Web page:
from the publisher of reinsurance and fac magazines

« No rivers in Yucatan | « Main | Are you ready for the T-Var? »

Did you regret missing out on 2001?

Dear Friend,

My old boss used to observe wryly that it’s a strange and endearing human characteristic that we all end up believing what we think we need to believe when we need to believe it.

Let me explain — the dotcom investor buys shares in a company valued at a thousand times paltry sales because he is so sick of seeing the prices of dotcom shares double and quadruple that he finally gives in. Even though he doesn’t have a clue why he’s doing what he’s doing, the guy somehow convinces himself that this is a new era and that in any case, “stocks always go up in the long run”.

The same can be said of a property investor buying house at the height of a speculative bubble — believing that “property always goes up”. Even though history will show that rapid price rises are almost always unsustainable and followed by painful falls. Buying into such bull markets may be a 100% gold-plated sucker’s strategy, but it doesn’t stop people believing all sorts of strange things when it suits them.

Such popular beliefs are transient and almost always evaporate in a puff of smoke once they are shown up for the wishful thinking that they really are.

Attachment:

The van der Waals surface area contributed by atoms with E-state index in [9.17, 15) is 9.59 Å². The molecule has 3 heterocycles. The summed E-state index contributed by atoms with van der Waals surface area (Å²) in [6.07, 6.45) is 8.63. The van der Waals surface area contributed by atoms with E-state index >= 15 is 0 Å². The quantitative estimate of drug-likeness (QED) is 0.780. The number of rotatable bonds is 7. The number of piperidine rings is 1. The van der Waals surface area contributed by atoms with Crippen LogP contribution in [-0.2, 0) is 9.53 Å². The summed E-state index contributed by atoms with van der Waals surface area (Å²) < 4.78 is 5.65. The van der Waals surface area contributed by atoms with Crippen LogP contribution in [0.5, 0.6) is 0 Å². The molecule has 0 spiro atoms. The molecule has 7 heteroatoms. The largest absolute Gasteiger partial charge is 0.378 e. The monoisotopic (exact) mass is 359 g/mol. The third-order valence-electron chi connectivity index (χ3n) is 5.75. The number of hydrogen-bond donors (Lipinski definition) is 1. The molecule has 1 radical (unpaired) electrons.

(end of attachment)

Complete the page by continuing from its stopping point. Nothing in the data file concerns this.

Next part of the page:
So on to the reinsurance game — and we’ve got our own fair share of wishful thinkers out there — in fact in reinsurance we probably have quite a lot more than our fair share.

In the reinsurance version of popular beliefs and delusions, a reinsurer who has been badly hurt by a large loss always says that there will be no new start-ups coming in to compete with him (but in the same breath always adds that rates are sure to skyrocket now that capacity has been dented).

Why does he do this? Because he needs to — no-one in a recovery phase, having to pay out and replace 20-30% of capital wants to see legacy-free competitors sharking in on juicy-looking business. Hence the cries this autumn of “no class of 2005”.

Well, surprise, surprise, there is a class of 2005 — four so far — Don Kramer’s Rosemont Re II, Safe Harbor (or Chubb Re II), Amlin Bermuda and Lancashire — the new reinsurer to be headed by Richard Brindle. And there are five if you count Jeffrey Greenberg’s as yet unnamed and unconfirmed new venture.

Brindle was previously one of John Charman’s star underwriters on Lloyd’s syndicate 488/2488 and was reported to have pocketed £20m when Charman’s agency Tarquin was bought by ACE back in 1998. He then retired and I have no knowledge of what he’s been doing since then.

If I ever had £20m, I’d retire too — but I suppose after seven years I’d probably get bored, especially if I was as good at what I do as all accounts of Richard Brindle’s underwriting prowess suggest.

Maybe he bumped into John Charman in a departure lounge and felt a sudden pang of regret that he hadn’t joined the class of 2001 when he had the chance?

Well, he’s taking his chance now — and good luck to him. In fact, good luck to everyone — this market is looking more complex by the hour.

Post a comment

(If you haven't left a comment here before, you may need to be approved by the site owner before your comment will appear. Until then, it won't appear on the entry. Thanks for waiting.)

"Welcome to the reinsurance industry’s first dedicated blog!
This is your chance to tell me exactly
what you think of my opinions and voice your thoughts on the issues driving our industry. Make sure you bookmark my blog today!"
Mark Geoghegan